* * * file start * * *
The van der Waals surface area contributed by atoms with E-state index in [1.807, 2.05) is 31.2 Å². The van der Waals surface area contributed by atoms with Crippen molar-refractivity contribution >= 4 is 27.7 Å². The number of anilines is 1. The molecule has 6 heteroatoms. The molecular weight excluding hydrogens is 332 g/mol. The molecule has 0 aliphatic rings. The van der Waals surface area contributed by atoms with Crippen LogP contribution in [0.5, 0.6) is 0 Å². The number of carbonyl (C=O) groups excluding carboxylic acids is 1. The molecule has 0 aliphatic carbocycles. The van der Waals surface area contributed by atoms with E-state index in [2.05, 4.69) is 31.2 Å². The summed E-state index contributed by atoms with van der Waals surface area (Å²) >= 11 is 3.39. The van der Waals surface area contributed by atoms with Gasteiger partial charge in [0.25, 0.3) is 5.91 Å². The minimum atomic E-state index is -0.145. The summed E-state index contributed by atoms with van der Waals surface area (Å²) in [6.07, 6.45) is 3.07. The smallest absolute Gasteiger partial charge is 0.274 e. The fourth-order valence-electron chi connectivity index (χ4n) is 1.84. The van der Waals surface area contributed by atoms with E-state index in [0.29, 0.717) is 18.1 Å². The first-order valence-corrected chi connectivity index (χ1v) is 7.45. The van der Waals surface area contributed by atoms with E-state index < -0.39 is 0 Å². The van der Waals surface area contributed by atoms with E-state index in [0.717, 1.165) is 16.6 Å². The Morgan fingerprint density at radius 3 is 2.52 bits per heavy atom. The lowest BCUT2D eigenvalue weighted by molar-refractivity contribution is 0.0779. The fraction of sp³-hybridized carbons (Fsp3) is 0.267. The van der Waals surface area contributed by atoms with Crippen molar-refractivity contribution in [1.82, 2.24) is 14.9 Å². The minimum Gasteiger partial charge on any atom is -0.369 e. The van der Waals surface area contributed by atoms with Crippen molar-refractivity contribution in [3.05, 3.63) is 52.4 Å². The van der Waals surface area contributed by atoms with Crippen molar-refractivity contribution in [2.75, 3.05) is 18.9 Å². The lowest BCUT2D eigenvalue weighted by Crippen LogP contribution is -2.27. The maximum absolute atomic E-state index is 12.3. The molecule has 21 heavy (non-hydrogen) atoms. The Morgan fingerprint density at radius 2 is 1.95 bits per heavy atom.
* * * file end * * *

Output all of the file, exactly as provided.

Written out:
The van der Waals surface area contributed by atoms with E-state index in [1.807, 2.05) is 31.2 Å². The van der Waals surface area contributed by atoms with Crippen molar-refractivity contribution >= 4 is 27.7 Å². The number of anilines is 1. The molecule has 6 heteroatoms. The molecular weight excluding hydrogens is 332 g/mol. The molecule has 0 aliphatic rings. The van der Waals surface area contributed by atoms with Crippen LogP contribution in [0.5, 0.6) is 0 Å². The number of carbonyl (C=O) groups excluding carboxylic acids is 1. The molecule has 0 aliphatic carbocycles. The van der Waals surface area contributed by atoms with E-state index in [2.05, 4.69) is 31.2 Å². The summed E-state index contributed by atoms with van der Waals surface area (Å²) >= 11 is 3.39. The van der Waals surface area contributed by atoms with Gasteiger partial charge in [0.25, 0.3) is 5.91 Å². The minimum atomic E-state index is -0.145. The summed E-state index contributed by atoms with van der Waals surface area (Å²) in [6.07, 6.45) is 3.07. The smallest absolute Gasteiger partial charge is 0.274 e. The fourth-order valence-electron chi connectivity index (χ4n) is 1.84. The van der Waals surface area contributed by atoms with E-state index in [0.29, 0.717) is 18.1 Å². The first-order valence-corrected chi connectivity index (χ1v) is 7.45. The van der Waals surface area contributed by atoms with E-state index < -0.39 is 0 Å². The van der Waals surface area contributed by atoms with E-state index in [0.717, 1.165) is 16.6 Å². The Morgan fingerprint density at radius 3 is 2.52 bits per heavy atom. The lowest BCUT2D eigenvalue weighted by molar-refractivity contribution is 0.0779. The fraction of sp³-hybridized carbons (Fsp3) is 0.267. The van der Waals surface area contributed by atoms with Crippen molar-refractivity contribution in [1.82, 2.24) is 14.9 Å². The minimum Gasteiger partial charge on any atom is -0.369 e. The van der Waals surface area contributed by atoms with Crippen molar-refractivity contribution in [3.05, 3.63) is 52.4 Å². The van der Waals surface area contributed by atoms with Crippen molar-refractivity contribution in [2.75, 3.05) is 18.9 Å². The lowest BCUT2D eigenvalue weighted by Crippen LogP contribution is -2.27. The maximum absolute atomic E-state index is 12.3. The molecule has 21 heavy (non-hydrogen) atoms. The Morgan fingerprint density at radius 2 is 1.95 bits per heavy atom.